We have developed a sensitive method, sphere-linked immunodiagnostic assay, using specific antigens covalently bonded to microspheres for the detection of antibodies in serum. In this method, specific antigens, such as the capsid proteins of tobacco mosaic virus and tobacco etch virus, were independently, covalently bonded to plastic microspheres of 0.5 μm or 0.9 μm in diameter. The antigen-linked spheres were then exposed to normal serum or serum containing specific antibody, followed by treatment with gold-labeled secondary antibodies. The binding of the gold-labeled secondary antibodies to the specific primary antibodies on the spheres acted as an indication of the presence of the specific primary antibodies. The spheres were then examined and photographed by transmission electron microscopy. The number of gold particles bound to the spheres was counted manually using the photographs. The gold labelling was found to be specific and sensitive, enabling detection of antibodies present in highly diluted antisera. The efficiency and sensitivity of the technique for detection of antibodies were compared with those of the enzyme-linked immunosorbent assay and found to be highly sensitive. The technique was also used for testing for the presence of antibodies to herpes simplex virus as well as antibodies to Staphylococcus enterotoxin using microspheres coated with the respective antigens. We believe that this technique could be applied clinically when needed for detection of antibodies to other viruses, such as the Human Immunodeficiency Virus.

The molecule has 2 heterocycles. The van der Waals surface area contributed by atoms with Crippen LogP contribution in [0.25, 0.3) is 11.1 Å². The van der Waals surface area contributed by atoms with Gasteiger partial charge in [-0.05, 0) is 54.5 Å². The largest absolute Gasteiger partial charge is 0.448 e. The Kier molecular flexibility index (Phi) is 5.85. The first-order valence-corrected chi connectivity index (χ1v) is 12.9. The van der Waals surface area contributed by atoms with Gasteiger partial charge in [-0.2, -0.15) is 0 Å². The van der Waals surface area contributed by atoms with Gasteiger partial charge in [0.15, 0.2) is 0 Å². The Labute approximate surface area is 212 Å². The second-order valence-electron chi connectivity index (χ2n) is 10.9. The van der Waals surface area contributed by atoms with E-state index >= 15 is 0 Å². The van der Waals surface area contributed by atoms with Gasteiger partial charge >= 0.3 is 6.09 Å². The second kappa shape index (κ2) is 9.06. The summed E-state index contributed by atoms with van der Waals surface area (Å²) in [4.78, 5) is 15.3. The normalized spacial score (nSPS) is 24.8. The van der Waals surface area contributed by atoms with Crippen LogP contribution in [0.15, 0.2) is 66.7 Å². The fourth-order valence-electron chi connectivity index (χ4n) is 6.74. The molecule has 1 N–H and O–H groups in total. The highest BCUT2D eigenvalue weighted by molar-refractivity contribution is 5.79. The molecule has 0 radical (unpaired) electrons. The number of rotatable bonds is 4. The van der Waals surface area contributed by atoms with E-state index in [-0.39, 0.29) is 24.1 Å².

|Number of pages
|Published - Sep 26 1990
ASJC Scopus subject areas
- General Biochemistry, Genetics and Molecular Biology